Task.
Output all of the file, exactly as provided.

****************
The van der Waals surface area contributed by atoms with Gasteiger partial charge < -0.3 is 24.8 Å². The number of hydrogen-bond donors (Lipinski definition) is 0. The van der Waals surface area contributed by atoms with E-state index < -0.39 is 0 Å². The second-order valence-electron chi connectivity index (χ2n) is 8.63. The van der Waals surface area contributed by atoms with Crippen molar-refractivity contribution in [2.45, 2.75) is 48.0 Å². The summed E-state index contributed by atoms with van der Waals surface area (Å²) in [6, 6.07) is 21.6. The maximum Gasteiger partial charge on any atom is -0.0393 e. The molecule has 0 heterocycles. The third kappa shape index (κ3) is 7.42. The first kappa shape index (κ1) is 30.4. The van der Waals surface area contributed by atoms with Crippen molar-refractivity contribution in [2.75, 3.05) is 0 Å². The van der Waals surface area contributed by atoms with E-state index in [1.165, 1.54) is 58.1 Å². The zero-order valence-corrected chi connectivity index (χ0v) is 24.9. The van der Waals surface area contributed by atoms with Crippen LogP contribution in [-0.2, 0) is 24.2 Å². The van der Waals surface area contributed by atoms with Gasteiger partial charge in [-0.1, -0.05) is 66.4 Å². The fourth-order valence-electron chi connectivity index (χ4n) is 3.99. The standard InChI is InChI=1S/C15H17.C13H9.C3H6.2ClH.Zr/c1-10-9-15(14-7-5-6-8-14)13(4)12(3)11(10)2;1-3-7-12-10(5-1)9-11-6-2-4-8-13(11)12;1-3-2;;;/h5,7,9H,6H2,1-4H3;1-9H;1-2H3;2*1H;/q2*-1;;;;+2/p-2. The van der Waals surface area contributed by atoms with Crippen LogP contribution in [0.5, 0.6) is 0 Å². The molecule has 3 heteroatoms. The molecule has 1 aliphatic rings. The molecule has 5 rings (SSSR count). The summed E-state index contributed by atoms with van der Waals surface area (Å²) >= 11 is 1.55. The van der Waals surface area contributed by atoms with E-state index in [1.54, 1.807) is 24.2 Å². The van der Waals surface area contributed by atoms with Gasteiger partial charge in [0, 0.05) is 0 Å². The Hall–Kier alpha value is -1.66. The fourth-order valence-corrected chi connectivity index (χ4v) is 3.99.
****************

The van der Waals surface area contributed by atoms with Gasteiger partial charge < -0.3 is 24.8 Å². The number of hydrogen-bond donors (Lipinski definition) is 0. The van der Waals surface area contributed by atoms with E-state index < -0.39 is 0 Å². The second-order valence-electron chi connectivity index (χ2n) is 8.63. The van der Waals surface area contributed by atoms with Crippen molar-refractivity contribution in [2.45, 2.75) is 48.0 Å². The summed E-state index contributed by atoms with van der Waals surface area (Å²) in [6, 6.07) is 21.6. The maximum Gasteiger partial charge on any atom is -0.0393 e. The molecule has 0 heterocycles. The third kappa shape index (κ3) is 7.42. The first kappa shape index (κ1) is 30.4. The van der Waals surface area contributed by atoms with Crippen molar-refractivity contribution in [2.75, 3.05) is 0 Å². The van der Waals surface area contributed by atoms with E-state index in [1.165, 1.54) is 58.1 Å². The zero-order valence-corrected chi connectivity index (χ0v) is 24.9. The van der Waals surface area contributed by atoms with Crippen LogP contribution in [-0.2, 0) is 24.2 Å². The van der Waals surface area contributed by atoms with Gasteiger partial charge in [-0.1, -0.05) is 66.4 Å². The fourth-order valence-electron chi connectivity index (χ4n) is 3.99. The standard InChI is InChI=1S/C15H17.C13H9.C3H6.2ClH.Zr/c1-10-9-15(14-7-5-6-8-14)13(4)12(3)11(10)2;1-3-7-12-10(5-1)9-11-6-2-4-8-13(11)12;1-3-2;;;/h5,7,9H,6H2,1-4H3;1-9H;1-2H3;2*1H;/q2*-1;;;;+2/p-2. The van der Waals surface area contributed by atoms with Crippen LogP contribution in [0.5, 0.6) is 0 Å². The molecule has 3 heteroatoms. The molecule has 1 aliphatic rings. The molecule has 5 rings (SSSR count). The summed E-state index contributed by atoms with van der Waals surface area (Å²) >= 11 is 1.55. The van der Waals surface area contributed by atoms with E-state index in [1.54, 1.807) is 24.2 Å². The van der Waals surface area contributed by atoms with Gasteiger partial charge in [0, 0.05) is 0 Å². The Hall–Kier alpha value is -1.66. The fourth-order valence-corrected chi connectivity index (χ4v) is 3.99.